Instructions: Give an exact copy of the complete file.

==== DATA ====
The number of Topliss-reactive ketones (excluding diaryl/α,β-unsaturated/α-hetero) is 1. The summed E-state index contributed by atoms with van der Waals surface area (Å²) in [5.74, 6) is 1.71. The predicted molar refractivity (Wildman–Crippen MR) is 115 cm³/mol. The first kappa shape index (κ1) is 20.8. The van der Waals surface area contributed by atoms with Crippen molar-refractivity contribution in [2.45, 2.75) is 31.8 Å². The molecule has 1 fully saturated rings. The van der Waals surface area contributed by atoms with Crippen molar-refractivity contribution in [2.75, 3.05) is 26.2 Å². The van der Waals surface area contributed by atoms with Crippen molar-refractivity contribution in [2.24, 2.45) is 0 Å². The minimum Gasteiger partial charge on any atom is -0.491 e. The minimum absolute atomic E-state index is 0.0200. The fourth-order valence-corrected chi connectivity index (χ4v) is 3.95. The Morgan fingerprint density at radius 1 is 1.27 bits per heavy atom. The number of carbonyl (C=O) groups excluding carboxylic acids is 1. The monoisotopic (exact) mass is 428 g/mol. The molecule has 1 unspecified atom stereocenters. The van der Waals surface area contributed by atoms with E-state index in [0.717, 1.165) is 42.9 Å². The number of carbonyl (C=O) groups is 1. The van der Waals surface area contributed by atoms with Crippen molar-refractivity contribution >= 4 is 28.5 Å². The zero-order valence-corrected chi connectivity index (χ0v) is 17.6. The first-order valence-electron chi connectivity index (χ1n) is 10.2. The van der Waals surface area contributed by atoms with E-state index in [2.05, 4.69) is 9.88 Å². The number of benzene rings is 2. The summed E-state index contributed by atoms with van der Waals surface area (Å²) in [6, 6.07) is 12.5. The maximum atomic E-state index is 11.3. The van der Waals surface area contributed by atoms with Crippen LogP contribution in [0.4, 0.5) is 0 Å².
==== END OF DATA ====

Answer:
The number of Topliss-reactive ketones (excluding diaryl/α,β-unsaturated/α-hetero) is 1. The summed E-state index contributed by atoms with van der Waals surface area (Å²) in [5.74, 6) is 1.71. The predicted molar refractivity (Wildman–Crippen MR) is 115 cm³/mol. The first kappa shape index (κ1) is 20.8. The van der Waals surface area contributed by atoms with Crippen molar-refractivity contribution in [2.45, 2.75) is 31.8 Å². The molecule has 1 fully saturated rings. The van der Waals surface area contributed by atoms with Crippen molar-refractivity contribution in [2.75, 3.05) is 26.2 Å². The van der Waals surface area contributed by atoms with Crippen molar-refractivity contribution in [2.24, 2.45) is 0 Å². The minimum Gasteiger partial charge on any atom is -0.491 e. The minimum absolute atomic E-state index is 0.0200. The fourth-order valence-corrected chi connectivity index (χ4v) is 3.95. The Morgan fingerprint density at radius 1 is 1.27 bits per heavy atom. The number of carbonyl (C=O) groups excluding carboxylic acids is 1. The monoisotopic (exact) mass is 428 g/mol. The molecule has 1 unspecified atom stereocenters. The van der Waals surface area contributed by atoms with E-state index in [0.717, 1.165) is 42.9 Å². The number of carbonyl (C=O) groups is 1. The van der Waals surface area contributed by atoms with Crippen molar-refractivity contribution >= 4 is 28.5 Å². The zero-order valence-corrected chi connectivity index (χ0v) is 17.6. The first-order valence-electron chi connectivity index (χ1n) is 10.2. The van der Waals surface area contributed by atoms with E-state index in [2.05, 4.69) is 9.88 Å². The number of benzene rings is 2. The summed E-state index contributed by atoms with van der Waals surface area (Å²) in [6, 6.07) is 12.5. The maximum atomic E-state index is 11.3. The van der Waals surface area contributed by atoms with Crippen LogP contribution in [0.4, 0.5) is 0 Å².